How Employee Compensation Destroys Company Sale Value
There are all kinds of things that reduce value in a company, but we’ll talk about one of the bigger value destroyers that many advisers don’t even talk about:“Employee Compensation”.
Let’s say you sell your company. From the buyer’s perspective, your employees can be put into two groups: Group 1 has your key employees as well as your productive employees; Group 2 are unproductive, lazy and overpaid employees.
The problem comes from the fact that most companies pay their employees using arbitrary salaries and arbitrary bonuses with no correlation to results. The problem worsens as employee tenure lengthens, not just because of cost of living increases but also because of loyalty bonuses. As a result, many of your employees may be grossly overpaid with little to no regard to their market replacement value, which in many cases is significantly lower.
This creates an opportunity for the opportunistic buyer. The new buyer will choose to, in some cases, replace overpaid as well as non-performing employees with employees at market wages, or eliminate positions altogether by leveraging efficiencies.
The reality is that Employees = Cash. Because most companies don’t align employee compensation with underlying performance, they have bloated labor costs. This lowers earnings and the company valuation, and therefore serves as a great purchase price subsidy for the buyer due to the Magnifier Effect. For example, if you have $200,000 in inefficient payroll, at a 6X multiple, it will cost you $1.2 million in lost sale value because it ended up being a $1.2 million subsidy to the buyer.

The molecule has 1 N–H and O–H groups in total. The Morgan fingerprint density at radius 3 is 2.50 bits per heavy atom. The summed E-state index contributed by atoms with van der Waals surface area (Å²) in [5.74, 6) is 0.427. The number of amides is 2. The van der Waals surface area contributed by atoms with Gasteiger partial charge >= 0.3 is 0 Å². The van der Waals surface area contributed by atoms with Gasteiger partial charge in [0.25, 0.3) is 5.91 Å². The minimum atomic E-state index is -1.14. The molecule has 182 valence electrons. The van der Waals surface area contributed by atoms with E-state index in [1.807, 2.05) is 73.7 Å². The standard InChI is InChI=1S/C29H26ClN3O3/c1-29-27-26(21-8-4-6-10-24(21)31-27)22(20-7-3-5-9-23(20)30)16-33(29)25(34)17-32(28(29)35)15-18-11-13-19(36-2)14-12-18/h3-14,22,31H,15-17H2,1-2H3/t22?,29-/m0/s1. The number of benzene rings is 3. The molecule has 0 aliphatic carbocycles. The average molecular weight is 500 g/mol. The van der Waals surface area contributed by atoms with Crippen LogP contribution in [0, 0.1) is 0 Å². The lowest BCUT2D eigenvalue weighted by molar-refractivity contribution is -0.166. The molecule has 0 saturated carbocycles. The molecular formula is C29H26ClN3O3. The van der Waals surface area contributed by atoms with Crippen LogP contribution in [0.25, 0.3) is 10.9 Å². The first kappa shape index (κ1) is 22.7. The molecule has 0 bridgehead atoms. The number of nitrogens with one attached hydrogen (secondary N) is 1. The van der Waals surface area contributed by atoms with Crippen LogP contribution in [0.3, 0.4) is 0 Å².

So what’s the fix? For starters, you need to take a look at your payroll and honestly assess it for bloat. Next, revisit your company’s employee compensation practices and start connecting employee compensation to results. While you need to pay a competitive wage to your employees, you need to ensure that you have smart employee incentives that reward the employee in a logical and sustainable way.
It’s also important to remember that employee incentives should be both financial and non-financial to create a balance between near-term profit growth and long-term shareholder value. For financial incentives, a method we have used effectively with companies is gain sharing. The premise is simple–if an employee or department, creates a gain in some area, the business shares a portion of that gain with the parties responsible. But if a department, team, or employee does not create a gain, they are simply not entitled to any gain sharing. In many cases, gainsharing can also serve as a great alternative to giving your employees equity in the company. So the bottom line is, don’t let poorly structured compensation serve as a purchase price subsidy to your future buyer.
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